Beyond mere quantitative correlations between E-cadherin, GLUT-1 and CA IX expression levels, we were able to carry out systematic computer-aided classifications of antigen expression patterns with regard to the local diffusion geometry (by measuring distances from marker-positive cells to the nearest microvessel), as sections of all three antigens had each been double-stained for the marker CD34 (microvascular endothelium). Results of this analysis showed that most of the (antigen-positive) tumours exhibited the expected pattern of expression of GLUT and CA IX beyond a mean distance of approx. 80 μm (76 μm for GLUT-1 and 83 μm for CA IX) from the nearest microvessels in subregions of the biopsies. In contrast, such a constellation could not be identified for E-cadherin, which was typically expressed both in the immediate vicinity of blood vessels and areas further down the oxygen diffusion gradients. The absence of any systematic spatial relationship between E-cadherin and the hypoxia-associated proteins clearly contradicts the model of a hypoxia-mediated downregulation of E-cadherin in cancers of the uterine cervix.

The results obtained in this study indicate that downregulation of E-cadherin in cancers of the uterine cervix does not show associations with the ‘physical’ oxygenation status of the tissue or with the locoregional expression levels of hypoxia-related markers. Hence, other mechanisms leading to E-cadherin downregulation may predominate in this tumour entity. However, the possibility that the general importance of E-cadherin downregulation (and of the associated EMT) may be smaller in SCCs of the uterine cervix than in other tumour entities should also be considered. It is well known that alternative patterns of tumour invasion exist (Friedl and Wolf, 2003) and, according to one study (Wicki et al, 2006), a collective migration pattern may in fact predominate in SCCs of the uterine cervix, consistent with our finding of widespread E-cadherin expression in this entity. In addition, in a recent study, we have identified recurrent histological signs indicating an active role of the tumour stroma in mediating invasiveness in the form of cell collectives in this tumour entity (Mayer et al, 2011). Indeed, prior experimental findings have directly visualised how fibroblasts may enable the invasion of cancer cells derived from SCCs (e.g., Gaggioli et al, (2007)). Future work is needed to clarify to what extent hypoxia-mediated mechanisms may have a role in the context of these alternative types of cancer invasion.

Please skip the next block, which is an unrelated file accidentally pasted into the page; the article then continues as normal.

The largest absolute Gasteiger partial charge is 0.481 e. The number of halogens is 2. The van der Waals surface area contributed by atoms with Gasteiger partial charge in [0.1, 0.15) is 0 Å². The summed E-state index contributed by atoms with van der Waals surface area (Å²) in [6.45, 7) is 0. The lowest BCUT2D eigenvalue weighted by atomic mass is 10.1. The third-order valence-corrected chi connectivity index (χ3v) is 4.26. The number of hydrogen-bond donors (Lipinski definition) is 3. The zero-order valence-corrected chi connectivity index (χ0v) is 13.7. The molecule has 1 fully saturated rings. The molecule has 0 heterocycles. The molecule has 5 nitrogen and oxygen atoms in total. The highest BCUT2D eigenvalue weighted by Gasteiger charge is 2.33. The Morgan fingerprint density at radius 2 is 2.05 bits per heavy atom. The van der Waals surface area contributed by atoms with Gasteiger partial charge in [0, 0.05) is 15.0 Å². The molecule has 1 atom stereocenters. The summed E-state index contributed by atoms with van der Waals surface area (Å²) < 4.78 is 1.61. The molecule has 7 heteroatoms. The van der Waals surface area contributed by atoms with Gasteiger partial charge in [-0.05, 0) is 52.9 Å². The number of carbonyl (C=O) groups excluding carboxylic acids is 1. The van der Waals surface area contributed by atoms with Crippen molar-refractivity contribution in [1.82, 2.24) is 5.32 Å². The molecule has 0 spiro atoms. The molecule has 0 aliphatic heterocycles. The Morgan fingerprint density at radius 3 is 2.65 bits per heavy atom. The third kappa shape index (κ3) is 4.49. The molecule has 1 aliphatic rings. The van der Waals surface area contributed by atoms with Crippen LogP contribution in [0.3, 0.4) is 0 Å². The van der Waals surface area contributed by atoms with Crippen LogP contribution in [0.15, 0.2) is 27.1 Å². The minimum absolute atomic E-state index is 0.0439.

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The authors thank Dr. Debra Kelleher for her valuable editorial help during preparation of this manuscript. This work was supported by a grant from the Deutsche Krebshilfe (no. 106758).

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Correspondence to A Mayer.

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This manuscript partly contains results from the Dr med. thesis of Nadja Schlischewsky.

Supplementary Information accompanies this paper on British Journal of Cancer website

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Mayer, A., Höckel, M., Schlischewsky, N. et al. Lacking hypoxia-mediated downregulation of E-cadherin in cancers of the uterine cervix. Br J Cancer 108, 402–408 (2013).

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  • tumour hypoxia
  • E-cadherin
  • GLUT-1
  • CA IX
  • tumour invasiveness
  • uterine cervix cancers